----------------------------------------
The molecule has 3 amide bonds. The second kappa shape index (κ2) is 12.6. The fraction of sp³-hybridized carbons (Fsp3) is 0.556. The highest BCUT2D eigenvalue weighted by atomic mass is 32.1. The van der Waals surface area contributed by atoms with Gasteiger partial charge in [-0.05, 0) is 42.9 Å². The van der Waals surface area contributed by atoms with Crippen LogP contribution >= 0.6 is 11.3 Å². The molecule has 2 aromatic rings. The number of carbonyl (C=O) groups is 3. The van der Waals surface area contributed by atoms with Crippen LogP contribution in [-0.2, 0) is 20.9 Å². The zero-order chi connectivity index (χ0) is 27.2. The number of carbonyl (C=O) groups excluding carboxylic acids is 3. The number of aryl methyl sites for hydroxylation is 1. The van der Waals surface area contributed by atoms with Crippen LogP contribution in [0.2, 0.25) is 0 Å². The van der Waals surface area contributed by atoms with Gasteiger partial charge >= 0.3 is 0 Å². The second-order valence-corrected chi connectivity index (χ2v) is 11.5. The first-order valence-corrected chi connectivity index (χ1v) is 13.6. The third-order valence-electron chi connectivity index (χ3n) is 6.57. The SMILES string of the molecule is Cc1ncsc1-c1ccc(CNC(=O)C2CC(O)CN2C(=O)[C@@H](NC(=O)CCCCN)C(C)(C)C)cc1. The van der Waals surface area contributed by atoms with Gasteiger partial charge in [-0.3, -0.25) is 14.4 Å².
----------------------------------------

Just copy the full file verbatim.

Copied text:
The molecule has 3 amide bonds. The second kappa shape index (κ2) is 12.6. The fraction of sp³-hybridized carbons (Fsp3) is 0.556. The highest BCUT2D eigenvalue weighted by atomic mass is 32.1. The van der Waals surface area contributed by atoms with Gasteiger partial charge in [-0.05, 0) is 42.9 Å². The van der Waals surface area contributed by atoms with Crippen LogP contribution >= 0.6 is 11.3 Å². The molecule has 2 aromatic rings. The number of carbonyl (C=O) groups is 3. The van der Waals surface area contributed by atoms with Crippen LogP contribution in [-0.2, 0) is 20.9 Å². The zero-order chi connectivity index (χ0) is 27.2. The number of carbonyl (C=O) groups excluding carboxylic acids is 3. The number of aryl methyl sites for hydroxylation is 1. The van der Waals surface area contributed by atoms with Crippen LogP contribution in [0.2, 0.25) is 0 Å². The van der Waals surface area contributed by atoms with Gasteiger partial charge >= 0.3 is 0 Å². The second-order valence-corrected chi connectivity index (χ2v) is 11.5. The first-order valence-corrected chi connectivity index (χ1v) is 13.6. The third-order valence-electron chi connectivity index (χ3n) is 6.57. The SMILES string of the molecule is Cc1ncsc1-c1ccc(CNC(=O)C2CC(O)CN2C(=O)[C@@H](NC(=O)CCCCN)C(C)(C)C)cc1. The van der Waals surface area contributed by atoms with Gasteiger partial charge in [-0.3, -0.25) is 14.4 Å².